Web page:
Click to listen to Chris’s conversation with Rory Stewart. (17 minutes, 8 mb mp3)
Rory Stewart in professorial mode
The Kipling-esque adventurer and writer Rory Stewart — the man who walked alone across Afghanistan and made a best-seller of The Places In Between — was quoted by Nicholas Kristoff in the Times the other day dismissing the Obama rationale for escalating the war as “nonsense.”
In our second annual conversation yesterday, in Boston, Rory Stewart expanded on the theme. He teaches now at Harvard’s Kennedy School when he’s not running a model redevelopment project in the heart of old Kabul. I am listening respectfully here to a man who said recently in an FT interview, “I’m a bit rougher and tougher” than T. E. Lawrence! He sounds to me, through his careful Eton and Oxford delivery, like a recovering imperialist.
Short form: It’s a “mistaken” hope and theory that heavy doses of American money and military power can build a legitimate state in Afghanistan or defeat the Taliban.
Rory Stewart in seven-league boots
These are worthy objectives but they’re tasks that really can only be performed by Afghans, not by foreigners, and which are probably very long-term goals — a question of maybe years, or much more, decades. I think that in so far as Obama’s aim is simply to prevent Al Qaeda from becoming stronger, it’s not necessary for him to defeat the Taliban, or build a legitimate, effective, stable state. The Taliban is not very strong. The Taliban is not in a position to take a major city. It’s not the Taliban of ’94. And even were they in the very unlikely event to take a city, it’s extremely unlikely that they’d invite Al Qaeda back… In fact the lesson of the last seven years is that Osama Bin Laden prefers to be in Pakistan than in Afghanistan, in part because Pakistan is a more established state and because Pakistani state sovereignty prevents US Special Forces from operating freely in their territory. A very fragmentary failed state of the sort the Taliban would be participating in if they were to increase their position in Afghanistan is not likely to provide much protection for Al Qaeda, and probably therefore unlikely to pose a considerably increased danger to the United States…
What worries me most about the troop increases is that they’re likely to precipitate … withdrawal. We tend to lurch from engagement to isolation, and from increases to withdrawal. My dream has always been to define a very limited ‘light footprint,’ because I believe a light footprint is a more sustainable footprint. What Afghanistan needs with the international community is a long-term, patient, tolerant relationship; not electroshock therapy, huge amounts of cash, huge numbers of troops, in an attempt to turn it around on a ninepin…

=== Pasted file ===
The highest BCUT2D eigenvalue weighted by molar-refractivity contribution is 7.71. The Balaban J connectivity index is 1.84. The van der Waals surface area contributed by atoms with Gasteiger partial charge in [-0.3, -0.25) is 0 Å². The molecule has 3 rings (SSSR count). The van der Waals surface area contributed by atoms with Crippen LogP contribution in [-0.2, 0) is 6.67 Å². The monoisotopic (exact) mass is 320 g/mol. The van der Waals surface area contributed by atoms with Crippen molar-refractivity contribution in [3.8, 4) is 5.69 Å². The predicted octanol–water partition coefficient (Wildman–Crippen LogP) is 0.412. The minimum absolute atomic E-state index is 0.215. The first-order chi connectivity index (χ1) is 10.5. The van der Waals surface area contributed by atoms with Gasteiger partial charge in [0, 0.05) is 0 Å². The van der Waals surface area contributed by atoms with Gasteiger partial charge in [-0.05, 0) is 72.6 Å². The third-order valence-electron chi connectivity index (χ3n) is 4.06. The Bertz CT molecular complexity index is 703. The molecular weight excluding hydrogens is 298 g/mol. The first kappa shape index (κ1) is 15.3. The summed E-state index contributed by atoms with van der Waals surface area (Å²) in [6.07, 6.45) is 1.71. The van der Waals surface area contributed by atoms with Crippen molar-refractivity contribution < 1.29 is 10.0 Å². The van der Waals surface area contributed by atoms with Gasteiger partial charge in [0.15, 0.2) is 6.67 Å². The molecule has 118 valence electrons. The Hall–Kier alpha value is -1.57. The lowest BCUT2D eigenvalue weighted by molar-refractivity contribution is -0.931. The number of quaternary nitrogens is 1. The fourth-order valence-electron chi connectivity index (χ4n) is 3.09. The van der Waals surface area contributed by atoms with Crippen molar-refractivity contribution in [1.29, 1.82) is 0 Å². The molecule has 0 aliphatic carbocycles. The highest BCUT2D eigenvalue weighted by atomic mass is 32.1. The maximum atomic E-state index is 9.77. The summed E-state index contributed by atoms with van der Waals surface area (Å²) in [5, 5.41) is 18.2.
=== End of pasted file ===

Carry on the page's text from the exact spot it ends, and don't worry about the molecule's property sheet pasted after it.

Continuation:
The international community is now in a bind… The United States has said ‘I can’t affort to fail in Afghanistan; this is the Number One threat to the world,’ and therefore it doesn’t really have much leverage over an Afghan administration. They can’t really threaten to reduce troops or leave Karzai to the Taliban so long as they say this is our front line on the War on Terror… It’s very dangerous in any relationship or situation to say failure is not an option, because it effectively renders you impotent. In order to deal with Afghanistan or Pakistan we need to be able to say our interests are not identical with yours. We don’t need to be here… The current situation, suggesting we have no alternative other than the current strategy, simply exposes us to being perpetually exploited. One way of putting is: if the Afghan administration has, as I believe, caught on to the fact that the reason we’re pumping so much money into their country is because they’re perceived to have the Taliban and Terrorists and Drugs, and that if they didn’t have those things we would treat them like Nepal, what possible incentive do they have to get rid of those things? …
I think the entire political culture suffers from an inability to be passionate about a moderate solution. The political culture finds it almost impossible to envisage anything other than increases or total withdrawal. Stuck in that binary opposition and taking into account both our obligations to the Afghan people and the risks posed by Afghanistan, you can see why the president is going for increases. Personally, though, I think he’s wrong. I think the light footprint we had in 2002 – 2003, when we were taking few casualties, when we weren’t pretending to be involved in nation building, when our troops didn’t go much outside the capital, and when at the same time Afghanistan was relatively secure and prospering, was the correct posture. And that we have been misled by our ambitions. We’ve bitten off more than we can chew. We’ve provided fuel for the Taliban insurgency by allowing them to present themselves as fighting for Afghanistan against foreign military occupation. And that our current policy is going to make all of those things worse.
Rory Stewart with Chris Lydon at Harvard, September 15, 2009.
The much longer form was delivered to the Senate Foreign Relations Committee today. The still longer text is at the London Review of Books.